NEWS ARCHIVE:     Age: 2,569 days

See This Full Issue

All Previous Archived Issues


August 4, 2015

SPOONER, Wis. - Foresters and loggers are harvesting timber in Wisconsin following procedures that provide a high rate of water quality protection, according to monitoring the Department of Natural Resources conducted of timber harvest practices in 2013 and 2014.

The 2013 monitoring program conducted site reviews on Wisconsin state lands and county forests, while the 2014 monitoring was conducted on federal and privately held large landholdings in Wisconsin.

"In the fall of 2013, monitoring teams visited 75 state and county timber sales and found Forestry Best Management Practices were correctly applied on over 97 percent of state sales and 95 percent on county forests," said Dave Kafura, DNR forest hydrologist. "In 2014 monitoring teams visited 58 federal and large landholder timber sales and found that BMPs were correctly applied on over 96 percent of on federal sales and over 94 percent on large landholder sites."

Forestry Best Management Practices, or BMPs, are steps taken by landowners, foresters and loggers to minimize potential impacts to water quality during forestry-related activities. Nonpoint source water pollution occurs when runoff from rain and snow melt moves across the ground, collecting sediment and nutrients and transporting the pollutants to lakes, rivers, streams and wetlands.

During timber harvest activities, use of skid trails and forest roads near lakes, streams, and wetlands have the potential to contribute to water quality degradation. Kafura said Wisconsin's Forestry BMPs provide practical, cost-effective approaches that are for water quality protection to landowners, loggers and foresters in planning and conducting forestry operations.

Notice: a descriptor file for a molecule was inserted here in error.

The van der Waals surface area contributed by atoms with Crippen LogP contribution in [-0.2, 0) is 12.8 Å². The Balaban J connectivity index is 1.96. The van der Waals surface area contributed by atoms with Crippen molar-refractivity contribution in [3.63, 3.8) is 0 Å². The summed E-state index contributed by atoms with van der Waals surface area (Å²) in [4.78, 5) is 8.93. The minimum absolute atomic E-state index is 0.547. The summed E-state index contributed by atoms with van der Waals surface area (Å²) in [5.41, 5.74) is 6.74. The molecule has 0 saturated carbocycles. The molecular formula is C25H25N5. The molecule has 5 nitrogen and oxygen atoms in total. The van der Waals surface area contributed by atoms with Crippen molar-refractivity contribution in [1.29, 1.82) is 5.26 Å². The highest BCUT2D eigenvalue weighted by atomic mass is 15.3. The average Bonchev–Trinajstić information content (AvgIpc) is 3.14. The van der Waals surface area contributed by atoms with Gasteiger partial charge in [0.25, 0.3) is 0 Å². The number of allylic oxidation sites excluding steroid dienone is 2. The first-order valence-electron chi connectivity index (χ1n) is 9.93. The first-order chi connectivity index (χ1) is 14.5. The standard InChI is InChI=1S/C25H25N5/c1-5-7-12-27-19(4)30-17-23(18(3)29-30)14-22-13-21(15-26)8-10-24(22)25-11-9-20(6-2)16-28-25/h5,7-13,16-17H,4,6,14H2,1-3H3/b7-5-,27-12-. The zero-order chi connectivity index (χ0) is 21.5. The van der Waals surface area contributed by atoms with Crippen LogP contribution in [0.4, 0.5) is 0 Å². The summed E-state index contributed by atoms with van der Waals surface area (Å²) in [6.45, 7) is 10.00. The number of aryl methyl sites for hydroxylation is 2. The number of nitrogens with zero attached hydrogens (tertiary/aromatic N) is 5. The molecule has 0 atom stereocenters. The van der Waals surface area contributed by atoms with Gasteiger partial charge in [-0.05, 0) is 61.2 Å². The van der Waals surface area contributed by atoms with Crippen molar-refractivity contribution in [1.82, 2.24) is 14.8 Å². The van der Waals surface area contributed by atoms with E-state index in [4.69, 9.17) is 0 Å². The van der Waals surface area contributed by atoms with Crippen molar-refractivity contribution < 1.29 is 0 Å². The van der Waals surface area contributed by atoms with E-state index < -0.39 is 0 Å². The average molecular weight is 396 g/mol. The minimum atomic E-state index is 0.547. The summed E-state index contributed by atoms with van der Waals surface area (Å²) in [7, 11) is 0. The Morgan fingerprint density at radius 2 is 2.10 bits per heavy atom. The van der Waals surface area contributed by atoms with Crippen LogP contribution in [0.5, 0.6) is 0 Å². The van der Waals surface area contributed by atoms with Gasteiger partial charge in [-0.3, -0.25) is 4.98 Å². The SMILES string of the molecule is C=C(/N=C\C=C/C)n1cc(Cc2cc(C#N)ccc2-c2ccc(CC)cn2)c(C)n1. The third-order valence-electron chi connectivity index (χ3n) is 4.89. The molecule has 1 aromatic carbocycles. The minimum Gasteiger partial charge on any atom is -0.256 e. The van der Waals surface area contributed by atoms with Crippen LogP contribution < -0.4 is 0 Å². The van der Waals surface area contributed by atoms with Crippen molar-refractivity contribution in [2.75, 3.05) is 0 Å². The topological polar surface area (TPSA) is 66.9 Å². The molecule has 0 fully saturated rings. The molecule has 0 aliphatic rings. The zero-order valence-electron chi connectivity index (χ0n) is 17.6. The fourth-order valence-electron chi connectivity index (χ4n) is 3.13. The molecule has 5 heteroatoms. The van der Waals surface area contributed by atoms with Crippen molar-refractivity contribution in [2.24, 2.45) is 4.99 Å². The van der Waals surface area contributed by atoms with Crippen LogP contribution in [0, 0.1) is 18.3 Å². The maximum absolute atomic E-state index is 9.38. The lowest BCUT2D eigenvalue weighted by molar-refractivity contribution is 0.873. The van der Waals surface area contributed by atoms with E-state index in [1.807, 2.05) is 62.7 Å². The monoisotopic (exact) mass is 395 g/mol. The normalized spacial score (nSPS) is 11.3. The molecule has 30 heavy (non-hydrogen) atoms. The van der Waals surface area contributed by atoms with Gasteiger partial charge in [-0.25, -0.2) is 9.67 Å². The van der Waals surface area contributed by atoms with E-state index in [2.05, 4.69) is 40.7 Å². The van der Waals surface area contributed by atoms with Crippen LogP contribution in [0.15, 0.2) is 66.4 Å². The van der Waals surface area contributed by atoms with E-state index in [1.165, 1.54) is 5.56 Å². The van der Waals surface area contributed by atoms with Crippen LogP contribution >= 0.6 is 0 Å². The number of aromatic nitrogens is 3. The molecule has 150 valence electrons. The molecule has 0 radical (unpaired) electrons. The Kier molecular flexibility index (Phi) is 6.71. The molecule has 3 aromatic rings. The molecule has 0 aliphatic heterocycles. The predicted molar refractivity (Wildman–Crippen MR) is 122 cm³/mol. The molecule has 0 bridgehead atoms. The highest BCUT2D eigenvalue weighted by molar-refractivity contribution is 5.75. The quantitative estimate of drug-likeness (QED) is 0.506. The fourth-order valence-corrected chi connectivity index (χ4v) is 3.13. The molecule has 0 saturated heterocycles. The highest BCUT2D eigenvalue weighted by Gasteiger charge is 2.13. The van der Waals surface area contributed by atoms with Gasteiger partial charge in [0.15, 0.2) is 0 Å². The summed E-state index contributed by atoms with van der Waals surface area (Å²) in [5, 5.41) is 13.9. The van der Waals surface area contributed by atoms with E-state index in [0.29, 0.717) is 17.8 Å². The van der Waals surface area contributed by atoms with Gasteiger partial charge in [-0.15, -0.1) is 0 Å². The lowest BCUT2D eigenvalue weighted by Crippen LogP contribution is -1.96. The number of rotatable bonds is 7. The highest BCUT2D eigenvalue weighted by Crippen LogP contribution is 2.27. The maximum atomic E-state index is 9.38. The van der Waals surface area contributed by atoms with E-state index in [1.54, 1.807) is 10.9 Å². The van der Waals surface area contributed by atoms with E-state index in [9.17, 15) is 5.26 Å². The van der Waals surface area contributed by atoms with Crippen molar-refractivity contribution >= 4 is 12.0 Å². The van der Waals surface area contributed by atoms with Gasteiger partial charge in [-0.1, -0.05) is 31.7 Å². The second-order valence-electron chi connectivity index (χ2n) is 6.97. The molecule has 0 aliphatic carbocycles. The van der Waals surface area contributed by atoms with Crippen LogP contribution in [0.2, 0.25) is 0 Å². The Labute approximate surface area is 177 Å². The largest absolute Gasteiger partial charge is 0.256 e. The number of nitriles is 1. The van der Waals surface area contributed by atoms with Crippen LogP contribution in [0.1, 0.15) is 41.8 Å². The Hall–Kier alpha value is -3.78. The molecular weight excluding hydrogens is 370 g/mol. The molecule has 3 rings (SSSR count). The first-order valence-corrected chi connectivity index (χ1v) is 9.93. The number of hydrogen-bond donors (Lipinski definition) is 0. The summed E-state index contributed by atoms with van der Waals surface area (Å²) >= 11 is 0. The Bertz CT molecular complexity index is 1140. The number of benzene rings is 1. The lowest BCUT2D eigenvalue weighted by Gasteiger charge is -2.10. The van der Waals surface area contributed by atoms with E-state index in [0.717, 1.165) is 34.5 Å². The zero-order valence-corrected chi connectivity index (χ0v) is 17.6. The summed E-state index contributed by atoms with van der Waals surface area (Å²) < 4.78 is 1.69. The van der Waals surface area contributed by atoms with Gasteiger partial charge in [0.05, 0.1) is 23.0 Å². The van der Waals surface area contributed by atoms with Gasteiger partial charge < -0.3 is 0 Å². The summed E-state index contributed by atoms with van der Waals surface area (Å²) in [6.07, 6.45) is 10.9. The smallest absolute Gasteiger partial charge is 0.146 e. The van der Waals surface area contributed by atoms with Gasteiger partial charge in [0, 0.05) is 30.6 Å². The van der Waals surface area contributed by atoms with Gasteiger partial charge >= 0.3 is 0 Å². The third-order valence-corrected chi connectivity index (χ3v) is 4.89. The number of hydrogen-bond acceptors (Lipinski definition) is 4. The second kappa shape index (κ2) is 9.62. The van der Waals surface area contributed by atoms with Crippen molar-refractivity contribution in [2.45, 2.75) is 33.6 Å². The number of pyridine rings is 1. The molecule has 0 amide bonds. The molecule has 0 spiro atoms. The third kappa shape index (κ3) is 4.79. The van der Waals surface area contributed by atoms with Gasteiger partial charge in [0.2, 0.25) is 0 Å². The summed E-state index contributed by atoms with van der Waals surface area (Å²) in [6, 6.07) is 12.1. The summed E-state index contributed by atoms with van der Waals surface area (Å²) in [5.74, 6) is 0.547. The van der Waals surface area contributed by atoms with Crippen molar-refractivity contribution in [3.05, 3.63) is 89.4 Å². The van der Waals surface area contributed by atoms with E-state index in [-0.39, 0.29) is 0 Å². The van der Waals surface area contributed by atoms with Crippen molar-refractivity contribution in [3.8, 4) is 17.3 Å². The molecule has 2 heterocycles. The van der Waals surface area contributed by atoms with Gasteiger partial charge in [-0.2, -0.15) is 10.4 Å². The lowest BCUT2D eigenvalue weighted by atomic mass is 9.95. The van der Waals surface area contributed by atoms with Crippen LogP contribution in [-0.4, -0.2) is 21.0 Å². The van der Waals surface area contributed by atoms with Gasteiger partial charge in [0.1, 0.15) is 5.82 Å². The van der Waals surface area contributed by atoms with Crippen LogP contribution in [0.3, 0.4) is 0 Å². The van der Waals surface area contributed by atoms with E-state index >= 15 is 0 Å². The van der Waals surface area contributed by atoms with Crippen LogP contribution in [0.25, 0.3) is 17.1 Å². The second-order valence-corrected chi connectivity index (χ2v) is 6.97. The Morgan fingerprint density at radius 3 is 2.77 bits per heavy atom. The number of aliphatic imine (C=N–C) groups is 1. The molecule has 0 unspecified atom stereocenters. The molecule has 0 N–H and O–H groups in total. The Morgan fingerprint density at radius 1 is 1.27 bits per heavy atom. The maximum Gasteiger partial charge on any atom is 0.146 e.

"The 2013 and 2014 results show the highest application rate of BMPs since the monitoring process was initiated in 1995. Water quality protections are effective over 99 percent of the time when BMPs are correctly applied," Kafura said.

"Healthy forests and clean water go hand in hand. These results show the continued efforts by landowners, loggers and foresters to implement the non-regulatory BMP Program. The commitment to protecting Wisconsin's waterways and wetlands while managing and harvesting Wisconsin's most valuable renewable resource is clearly evident" said Paul DeLong, Chief State Forester for Wisconsin DNR.

Copies of the Wisconsin's Forestry Best Management Practices for Water Quality 2013 (PUB-FR-555 2015 [PDF]) and 2014 (PUB-FR-554 2015 [PDF]) BMP Monitoring Report are available by searching the DNR website,for "forestry best management practices."

FOR MORE INFORMATION CONTACT: Dave Kafura, DNR Forest Hydrologist, 715-635-4080

Last Revised: Tuesday, August 04, 2015

Need an expert?

The Office of Communications connects journalists with DNR experts on a wide range of topics. For the fastest response, please email and the first available Communications Specialist will respond to you.